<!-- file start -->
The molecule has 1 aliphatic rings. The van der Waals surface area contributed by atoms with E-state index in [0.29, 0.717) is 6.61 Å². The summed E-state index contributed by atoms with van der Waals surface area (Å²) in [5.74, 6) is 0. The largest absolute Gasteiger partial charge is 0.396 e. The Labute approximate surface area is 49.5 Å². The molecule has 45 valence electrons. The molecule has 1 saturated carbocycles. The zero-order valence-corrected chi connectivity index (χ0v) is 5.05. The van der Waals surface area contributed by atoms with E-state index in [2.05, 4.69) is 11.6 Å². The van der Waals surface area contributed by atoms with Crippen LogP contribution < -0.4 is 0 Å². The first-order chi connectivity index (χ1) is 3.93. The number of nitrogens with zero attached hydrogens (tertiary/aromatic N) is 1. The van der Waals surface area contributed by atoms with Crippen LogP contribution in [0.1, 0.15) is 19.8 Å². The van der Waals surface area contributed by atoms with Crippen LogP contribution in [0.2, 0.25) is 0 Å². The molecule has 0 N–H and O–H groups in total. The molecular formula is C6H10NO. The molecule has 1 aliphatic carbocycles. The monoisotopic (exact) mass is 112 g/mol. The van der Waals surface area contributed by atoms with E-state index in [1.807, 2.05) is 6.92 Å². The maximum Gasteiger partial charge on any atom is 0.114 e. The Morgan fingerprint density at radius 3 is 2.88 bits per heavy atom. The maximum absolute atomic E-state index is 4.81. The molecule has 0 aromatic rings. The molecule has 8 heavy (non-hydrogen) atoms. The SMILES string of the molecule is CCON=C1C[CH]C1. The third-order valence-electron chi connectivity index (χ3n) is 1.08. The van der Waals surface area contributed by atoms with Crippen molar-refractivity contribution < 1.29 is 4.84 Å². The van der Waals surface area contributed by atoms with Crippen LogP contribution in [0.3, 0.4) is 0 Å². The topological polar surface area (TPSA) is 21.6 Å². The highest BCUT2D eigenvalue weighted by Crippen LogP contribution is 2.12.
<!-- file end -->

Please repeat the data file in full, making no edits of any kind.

The molecule has 1 aliphatic rings. The van der Waals surface area contributed by atoms with E-state index in [0.29, 0.717) is 6.61 Å². The summed E-state index contributed by atoms with van der Waals surface area (Å²) in [5.74, 6) is 0. The largest absolute Gasteiger partial charge is 0.396 e. The Labute approximate surface area is 49.5 Å². The molecule has 45 valence electrons. The molecule has 1 saturated carbocycles. The zero-order valence-corrected chi connectivity index (χ0v) is 5.05. The van der Waals surface area contributed by atoms with E-state index in [2.05, 4.69) is 11.6 Å². The van der Waals surface area contributed by atoms with Crippen LogP contribution < -0.4 is 0 Å². The first-order chi connectivity index (χ1) is 3.93. The number of nitrogens with zero attached hydrogens (tertiary/aromatic N) is 1. The van der Waals surface area contributed by atoms with Crippen LogP contribution in [0.1, 0.15) is 19.8 Å². The van der Waals surface area contributed by atoms with Crippen LogP contribution in [0.2, 0.25) is 0 Å². The molecule has 0 N–H and O–H groups in total. The molecular formula is C6H10NO. The molecule has 1 aliphatic carbocycles. The monoisotopic (exact) mass is 112 g/mol. The van der Waals surface area contributed by atoms with E-state index in [1.807, 2.05) is 6.92 Å². The maximum Gasteiger partial charge on any atom is 0.114 e. The Morgan fingerprint density at radius 3 is 2.88 bits per heavy atom. The maximum absolute atomic E-state index is 4.81. The molecule has 0 aromatic rings. The molecule has 8 heavy (non-hydrogen) atoms. The SMILES string of the molecule is CCON=C1C[CH]C1. The third-order valence-electron chi connectivity index (χ3n) is 1.08. The van der Waals surface area contributed by atoms with Crippen molar-refractivity contribution < 1.29 is 4.84 Å². The van der Waals surface area contributed by atoms with Crippen LogP contribution in [0.3, 0.4) is 0 Å². The topological polar surface area (TPSA) is 21.6 Å². The highest BCUT2D eigenvalue weighted by Crippen LogP contribution is 2.12.